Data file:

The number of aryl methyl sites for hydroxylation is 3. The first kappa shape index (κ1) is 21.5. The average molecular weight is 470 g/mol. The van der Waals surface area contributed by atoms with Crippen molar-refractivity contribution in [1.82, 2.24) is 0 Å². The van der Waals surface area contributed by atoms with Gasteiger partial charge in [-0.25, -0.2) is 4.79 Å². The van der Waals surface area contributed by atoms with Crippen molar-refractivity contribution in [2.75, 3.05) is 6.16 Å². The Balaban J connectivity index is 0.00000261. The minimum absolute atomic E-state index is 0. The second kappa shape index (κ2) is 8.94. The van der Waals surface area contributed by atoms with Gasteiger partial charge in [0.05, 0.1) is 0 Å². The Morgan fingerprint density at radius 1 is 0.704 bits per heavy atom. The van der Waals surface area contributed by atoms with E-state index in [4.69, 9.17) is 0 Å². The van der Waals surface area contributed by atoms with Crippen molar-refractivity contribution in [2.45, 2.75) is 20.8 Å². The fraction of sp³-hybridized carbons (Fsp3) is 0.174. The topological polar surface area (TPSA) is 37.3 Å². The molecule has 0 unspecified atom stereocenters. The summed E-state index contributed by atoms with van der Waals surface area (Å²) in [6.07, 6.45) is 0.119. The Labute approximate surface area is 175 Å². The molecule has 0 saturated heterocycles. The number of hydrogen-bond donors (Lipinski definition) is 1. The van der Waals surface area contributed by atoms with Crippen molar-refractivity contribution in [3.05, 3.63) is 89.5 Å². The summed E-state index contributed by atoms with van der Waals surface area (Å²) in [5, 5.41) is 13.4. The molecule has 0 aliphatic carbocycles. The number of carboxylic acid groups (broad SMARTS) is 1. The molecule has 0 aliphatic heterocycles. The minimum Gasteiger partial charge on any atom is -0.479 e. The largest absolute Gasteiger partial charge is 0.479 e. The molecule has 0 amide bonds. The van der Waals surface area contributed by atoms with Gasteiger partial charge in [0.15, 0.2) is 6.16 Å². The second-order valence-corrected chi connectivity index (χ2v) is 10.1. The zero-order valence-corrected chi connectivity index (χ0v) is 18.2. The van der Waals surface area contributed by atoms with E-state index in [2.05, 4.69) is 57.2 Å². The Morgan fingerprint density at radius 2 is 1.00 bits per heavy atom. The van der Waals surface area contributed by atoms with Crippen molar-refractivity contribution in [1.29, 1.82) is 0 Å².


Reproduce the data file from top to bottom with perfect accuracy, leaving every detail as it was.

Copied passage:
The number of aryl methyl sites for hydroxylation is 3. The first kappa shape index (κ1) is 21.5. The average molecular weight is 470 g/mol. The van der Waals surface area contributed by atoms with Crippen molar-refractivity contribution in [1.82, 2.24) is 0 Å². The van der Waals surface area contributed by atoms with Gasteiger partial charge in [-0.25, -0.2) is 4.79 Å². The van der Waals surface area contributed by atoms with Crippen molar-refractivity contribution in [2.75, 3.05) is 6.16 Å². The Balaban J connectivity index is 0.00000261. The minimum absolute atomic E-state index is 0. The second kappa shape index (κ2) is 8.94. The van der Waals surface area contributed by atoms with Gasteiger partial charge in [0.05, 0.1) is 0 Å². The Morgan fingerprint density at radius 1 is 0.704 bits per heavy atom. The van der Waals surface area contributed by atoms with E-state index in [4.69, 9.17) is 0 Å². The van der Waals surface area contributed by atoms with Crippen molar-refractivity contribution in [2.45, 2.75) is 20.8 Å². The fraction of sp³-hybridized carbons (Fsp3) is 0.174. The topological polar surface area (TPSA) is 37.3 Å². The molecule has 0 unspecified atom stereocenters. The summed E-state index contributed by atoms with van der Waals surface area (Å²) in [6.07, 6.45) is 0.119. The Labute approximate surface area is 175 Å². The molecule has 0 saturated heterocycles. The number of hydrogen-bond donors (Lipinski definition) is 1. The van der Waals surface area contributed by atoms with Crippen molar-refractivity contribution in [3.05, 3.63) is 89.5 Å². The summed E-state index contributed by atoms with van der Waals surface area (Å²) in [5, 5.41) is 13.4. The molecule has 0 aliphatic carbocycles. The number of carboxylic acid groups (broad SMARTS) is 1. The molecule has 0 aliphatic heterocycles. The minimum Gasteiger partial charge on any atom is -0.479 e. The largest absolute Gasteiger partial charge is 0.479 e. The molecule has 0 amide bonds. The van der Waals surface area contributed by atoms with Gasteiger partial charge in [0.15, 0.2) is 6.16 Å². The second-order valence-corrected chi connectivity index (χ2v) is 10.1. The zero-order valence-corrected chi connectivity index (χ0v) is 18.2. The van der Waals surface area contributed by atoms with E-state index in [2.05, 4.69) is 57.2 Å². The Morgan fingerprint density at radius 2 is 1.00 bits per heavy atom. The van der Waals surface area contributed by atoms with Crippen molar-refractivity contribution in [1.29, 1.82) is 0 Å².